Does Israel need a coronavirus lockdown? And if so, when?

As of Tuesday afternoon, Galilee Medical Center was reporting that its coronavirus ward was 127% full and Laniado Hospital 117%.

Israelis, wearing face masks for fear of the coronavirus, shop for grocery at the Mahane Yehuda market in Jerusalem on July 14, 2020. Israel has seen a spike of new COVID-19 cases bringing the authorities to reimpose restrictions to halt the spread of the virus (photo credit: OLIVIER FITOUSSI/FLASH90)
Israelis, wearing face masks for fear of the coronavirus, shop for grocery at the Mahane Yehuda market in Jerusalem on July 14, 2020. Israel has seen a spike of new COVID-19 cases bringing the authorities to reimpose restrictions to halt the spread of the virus
(photo credit: OLIVIER FITOUSSI/FLASH90)
The number of serious COVID-19 patients in Israel rose above 400 on Tuesday, putting the country’s hospitals at risk of being unable to serve its population. Now, Israeli leaders - including coronavirus commissioner Prof. Ronni Gamzu - are murmuring about another lockdown.
Does Israel need a coronavirus closure?
Prof. Zeev Rotstein, the head of Hadassah Medical Center, said that while he is against locking down, he feels that Israel is not succeeding at stopping the spread of the virus. He said that as the number of infected people, including people with severe cases of COVID-19, increases, “we might have to lock down.”
However, to make the decision about whether or not to close, Dr. Eyal Leshem, director of the Center for Travel Medicine and Tropical Diseases at Sheba Medical Center, Tel Hashomer, said that “there are several considerations to balance.”
The first is hospitals’ ability to treat sick patients.
According to Leshem, the health system has been in a “war of attrition” since the start of the pandemic and nothing has yet been done to increase capacity or relieve the load.”
As of Tuesday afternoon, Galilee Medical Center was reporting that its coronavirus ward was 127% full and Laniado Hospital 117%. Almost all the other major hospitals showed that they were at 80% to 95% capacity.
“They are running out of resources,” Leshem said. “It would take a sneeze and the whole system would collapse. We don’t have the capacity to treat that many patients for that long.”
He said he expects that if schools open as planned on Sept. 1 and the High Holy Days go on with gatherings at synagogues and homes, then Israel could see dozens if not hundreds more serious patients two weeks later.
Rotstein expressed a similar sentiment. He said that the Health Ministry had not publicly shared a plan to test teachers and other school staffers to verify there are no sick people in schools. As such, he fears “we are going to repeat what happened at the Gymnasia Rehavia only three months ago,” when more than 100 people contacted coronavirus after one teacher brought it into the school.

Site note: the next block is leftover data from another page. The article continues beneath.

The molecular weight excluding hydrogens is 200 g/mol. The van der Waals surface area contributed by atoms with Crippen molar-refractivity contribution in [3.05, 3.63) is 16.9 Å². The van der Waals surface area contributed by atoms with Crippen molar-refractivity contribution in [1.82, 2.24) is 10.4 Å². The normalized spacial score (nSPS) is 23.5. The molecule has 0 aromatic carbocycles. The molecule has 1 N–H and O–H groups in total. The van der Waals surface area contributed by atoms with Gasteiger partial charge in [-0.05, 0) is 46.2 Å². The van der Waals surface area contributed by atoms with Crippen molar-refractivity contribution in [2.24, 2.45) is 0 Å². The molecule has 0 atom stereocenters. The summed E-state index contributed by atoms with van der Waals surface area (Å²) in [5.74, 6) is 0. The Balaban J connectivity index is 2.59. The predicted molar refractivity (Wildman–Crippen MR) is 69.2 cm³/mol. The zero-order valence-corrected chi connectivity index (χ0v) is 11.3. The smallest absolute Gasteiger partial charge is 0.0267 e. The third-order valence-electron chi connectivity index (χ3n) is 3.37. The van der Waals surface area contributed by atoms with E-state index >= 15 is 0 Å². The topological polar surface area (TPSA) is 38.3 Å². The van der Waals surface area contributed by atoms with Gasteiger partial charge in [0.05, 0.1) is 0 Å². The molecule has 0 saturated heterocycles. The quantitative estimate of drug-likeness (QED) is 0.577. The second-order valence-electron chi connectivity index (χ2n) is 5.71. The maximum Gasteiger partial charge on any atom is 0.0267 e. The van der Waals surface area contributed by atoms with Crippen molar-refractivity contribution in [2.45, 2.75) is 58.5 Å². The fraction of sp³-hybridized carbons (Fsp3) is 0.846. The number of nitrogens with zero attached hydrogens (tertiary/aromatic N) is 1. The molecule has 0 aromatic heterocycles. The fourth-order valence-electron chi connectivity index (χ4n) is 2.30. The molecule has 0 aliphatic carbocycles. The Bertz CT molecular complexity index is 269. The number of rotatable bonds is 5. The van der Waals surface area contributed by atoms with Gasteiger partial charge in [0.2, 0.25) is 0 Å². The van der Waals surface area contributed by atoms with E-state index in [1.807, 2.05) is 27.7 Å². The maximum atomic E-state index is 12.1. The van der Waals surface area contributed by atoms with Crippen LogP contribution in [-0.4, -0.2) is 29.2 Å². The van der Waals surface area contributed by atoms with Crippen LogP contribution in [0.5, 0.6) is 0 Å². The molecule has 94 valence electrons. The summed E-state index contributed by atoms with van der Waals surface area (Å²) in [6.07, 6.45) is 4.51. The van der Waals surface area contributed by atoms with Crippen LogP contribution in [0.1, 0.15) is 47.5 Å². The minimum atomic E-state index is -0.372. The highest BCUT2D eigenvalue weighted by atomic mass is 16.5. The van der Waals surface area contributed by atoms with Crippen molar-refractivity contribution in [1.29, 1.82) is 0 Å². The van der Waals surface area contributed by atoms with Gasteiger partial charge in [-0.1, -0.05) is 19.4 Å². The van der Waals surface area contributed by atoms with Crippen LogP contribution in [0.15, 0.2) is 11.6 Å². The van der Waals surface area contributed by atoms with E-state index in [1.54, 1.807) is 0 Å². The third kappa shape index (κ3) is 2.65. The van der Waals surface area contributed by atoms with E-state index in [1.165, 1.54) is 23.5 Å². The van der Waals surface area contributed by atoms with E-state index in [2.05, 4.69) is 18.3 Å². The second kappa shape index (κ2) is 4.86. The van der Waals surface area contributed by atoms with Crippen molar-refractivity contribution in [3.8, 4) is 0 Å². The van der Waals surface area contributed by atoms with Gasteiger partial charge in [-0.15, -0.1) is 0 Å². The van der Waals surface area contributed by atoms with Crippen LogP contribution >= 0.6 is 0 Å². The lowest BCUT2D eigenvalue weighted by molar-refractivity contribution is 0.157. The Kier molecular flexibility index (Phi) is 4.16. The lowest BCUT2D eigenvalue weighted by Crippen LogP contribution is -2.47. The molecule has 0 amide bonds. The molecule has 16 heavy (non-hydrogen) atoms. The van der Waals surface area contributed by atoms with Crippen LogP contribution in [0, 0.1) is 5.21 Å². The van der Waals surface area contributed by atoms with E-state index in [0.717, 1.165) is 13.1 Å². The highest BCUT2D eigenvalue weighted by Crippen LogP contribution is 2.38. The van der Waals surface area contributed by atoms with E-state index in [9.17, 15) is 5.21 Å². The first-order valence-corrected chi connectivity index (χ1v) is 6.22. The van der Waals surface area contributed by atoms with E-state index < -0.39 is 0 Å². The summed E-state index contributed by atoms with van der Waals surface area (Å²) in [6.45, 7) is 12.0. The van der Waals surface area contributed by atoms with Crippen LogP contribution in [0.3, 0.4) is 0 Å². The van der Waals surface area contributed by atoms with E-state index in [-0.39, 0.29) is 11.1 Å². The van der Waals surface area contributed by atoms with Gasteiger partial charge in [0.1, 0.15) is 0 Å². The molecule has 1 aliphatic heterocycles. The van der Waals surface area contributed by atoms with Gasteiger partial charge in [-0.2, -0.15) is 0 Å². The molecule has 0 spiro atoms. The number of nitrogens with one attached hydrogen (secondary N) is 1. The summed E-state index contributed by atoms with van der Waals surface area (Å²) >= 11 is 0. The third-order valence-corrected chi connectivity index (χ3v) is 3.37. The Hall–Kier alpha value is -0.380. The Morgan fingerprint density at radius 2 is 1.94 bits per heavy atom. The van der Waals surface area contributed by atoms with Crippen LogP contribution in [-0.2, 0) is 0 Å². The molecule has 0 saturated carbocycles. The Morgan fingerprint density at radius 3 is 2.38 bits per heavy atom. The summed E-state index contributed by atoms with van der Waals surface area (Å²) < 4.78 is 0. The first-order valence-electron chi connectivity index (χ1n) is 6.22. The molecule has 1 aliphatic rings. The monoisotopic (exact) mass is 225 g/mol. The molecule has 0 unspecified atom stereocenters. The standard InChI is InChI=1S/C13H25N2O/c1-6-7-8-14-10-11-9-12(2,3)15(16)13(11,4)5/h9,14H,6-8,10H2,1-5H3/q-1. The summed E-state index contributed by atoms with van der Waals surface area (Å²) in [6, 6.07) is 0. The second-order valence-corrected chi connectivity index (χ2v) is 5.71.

“We will not have the ability to provide the best treatment to every patient,” Leshem said.
On the other hand, Leshem said that a lockdown conducted during work time “has a huge impact on the economy.” As such, if Israel does need to lock down, despite the current growth in the number of serious patients, it would be best to wait until Rosh Hashanah.
New studies are starting to show that severe economic hardship is causing people in Israel and internationally to suffer from emotional distress, stress and anxiety. Moreover, mental health professionals in Israel and abroad are saying they expect the number of suicides to increase as a result of the pandemic.
“Lock down during the holidays or even just the High Holy Days feels like a reasonable option,” Leshem told The Jerusalem Post. “And if we don’t do it, we might find ourselves two weeks after Rosh Hashanah with grandparents - hundreds of grandparents - who were infected during Rosh Hashanah dinners. We cannot handle that.”
Although he said there could be alternatives to locking down, such as increasing communication with the public and encouraging citizens not to gather in large groups or host their elderly parents, “unfortunately, this has not worked with previous episodes.”
Leshem also said that a middle ground might be a “breathing lockdown,” where freedom of movement is not prevented but synagogues and other places of gathering are closed.
In this situation, he said, families could be encouraged not to host their elderly relatives and, if they do, they would know that they are doing it at their own risk.
Rotstein said that after a year in which families celebrated Passover over Zoom, “it would be for me a sad sign if a lockdown is announced just before the High Holidays.”
He also stressed that “no one is getting healthy from a lockdown” if when the closure is lifted Israel still lacks the capability to test, trace and isolate - the only known effective method for living alongside the coronavirus.


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